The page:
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Over-Confidence, Shame and Investments

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  • Dessi, Roberta
  • Zhao, Xiaojian

Abstract

The available evidence from numerous studies suggests that overconfidence is a more important phenomenon in North America than in Japan. The pattern is reversed for shame, which appears to play a more important role among Japanese than North Americans. We develop a model that endogenizes these differences and examines their economic consequences. In addition, it yields novel implications for differences in overconfidence and behavior within countries. A crucial tradeoff arises in the model between the benefits of encouraging improvement on existing activities and the benefits of promoting initiative and investment in new activities. Overconfidence and high sensitivity to shame emerge as substitute mechanisms to induce efficient investment decisions, generating a "North American" equilibrium with overconfidence and low sensitivity to shame, and a "Japanese" equilibrium with high sensitivity to shame and no overconfidence. The analysis identifies the costs as well as bene fits of reliance on each mechanism, and welfare implications.

Suggested Citation

  • Dessi, Roberta & Zhao, Xiaojian, 2014. "Over-Confidence, Shame and Investments," IDEI Working Papers 838, Institut d'Économie Industrielle (IDEI), Toulouse.
  • Handle: RePEc:ide:wpaper:28617
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    References listed on IDEAS

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    1. Ran Abramitzky & Leah Platt Boustan & Katherine Eriksson, 2012. "Europe's Tired, Poor, Huddled Masses: Self-Selection and Economic Outcomes in the Age of Mass Migration," American Economic Review, American Economic Association, vol. 102(5), pages 1832-1856, August.
    2. Filippin, Antonio & Paccagnella, Marco, 2012. "Family background, self-confidence and economic outcomes," Economics of Education Review, Elsevier, vol. 31(5), pages 824-834.
    3. Ross Levine & Yona Rubinstein, 2013. "Smart and Illicit: Who Becomes an Entrepreneur and Does it Pay?," CEP Discussion Papers dp1237, Centre for Economic Performance, LSE.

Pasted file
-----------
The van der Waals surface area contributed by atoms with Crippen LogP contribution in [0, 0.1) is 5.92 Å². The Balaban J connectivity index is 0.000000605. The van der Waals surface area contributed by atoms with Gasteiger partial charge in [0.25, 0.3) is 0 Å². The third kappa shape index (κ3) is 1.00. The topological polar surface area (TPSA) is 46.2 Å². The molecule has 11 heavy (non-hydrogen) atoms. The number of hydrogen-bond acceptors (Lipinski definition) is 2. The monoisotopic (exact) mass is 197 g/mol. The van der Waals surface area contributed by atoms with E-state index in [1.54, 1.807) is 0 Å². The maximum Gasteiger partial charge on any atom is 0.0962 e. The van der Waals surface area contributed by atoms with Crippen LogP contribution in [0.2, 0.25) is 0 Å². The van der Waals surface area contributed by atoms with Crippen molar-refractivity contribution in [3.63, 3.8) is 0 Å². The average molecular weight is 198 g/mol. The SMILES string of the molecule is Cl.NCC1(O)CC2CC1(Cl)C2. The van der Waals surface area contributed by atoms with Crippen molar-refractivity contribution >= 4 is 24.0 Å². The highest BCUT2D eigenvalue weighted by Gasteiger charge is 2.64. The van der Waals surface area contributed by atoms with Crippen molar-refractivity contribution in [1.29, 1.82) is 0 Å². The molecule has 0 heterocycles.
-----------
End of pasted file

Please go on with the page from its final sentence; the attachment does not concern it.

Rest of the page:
4. B. Douglas Bernheim & Antonio Rangel, 2009. "Beyond Revealed Preference: Choice-Theoretic Foundations for Behavioral Welfare Economics," The Quarterly Journal of Economics, Oxford University Press, vol. 124(1), pages 51-104.
    5. Moriguchi, Chiaki & Ono, Hiroshi, 2004. "Japanese Lifetime Employment: A Century's Perspective," EIJS Working Paper Series 205, Stockholm School of Economics, The European Institute of Japanese Studies.
    6. Bernheim, B Douglas, 1994. "A Theory of Conformity," Journal of Political Economy, University of Chicago Press, vol. 102(5), pages 841-877, October.
    7. Wood, Stacy L & Lynch, John G, Jr, 2002. " Prior Knowledge and Complacency in New Product Learning," Journal of Consumer Research, Oxford University Press, vol. 29(3), pages 416-426, December.
    8. Gottlieb, Daniel, 2014. "Imperfect memory and choice under risk," Games and Economic Behavior, Elsevier, vol. 85(C), pages 127-158.
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    More about this item

    Keywords

    Overconfidence; shame; investment; cultural differences; cross-sectional differences; memory; cultural transmission;

    JEL classification:

    • D03 - Microeconomics - - General - - - Behavioral Microeconomics: Underlying Principles
    • D83 - Microeconomics - - Information, Knowledge, and Uncertainty - - - Search; Learning; Information and Knowledge; Communication; Belief; Unawareness
    • Z1 - Other Special Topics - - Cultural Economics

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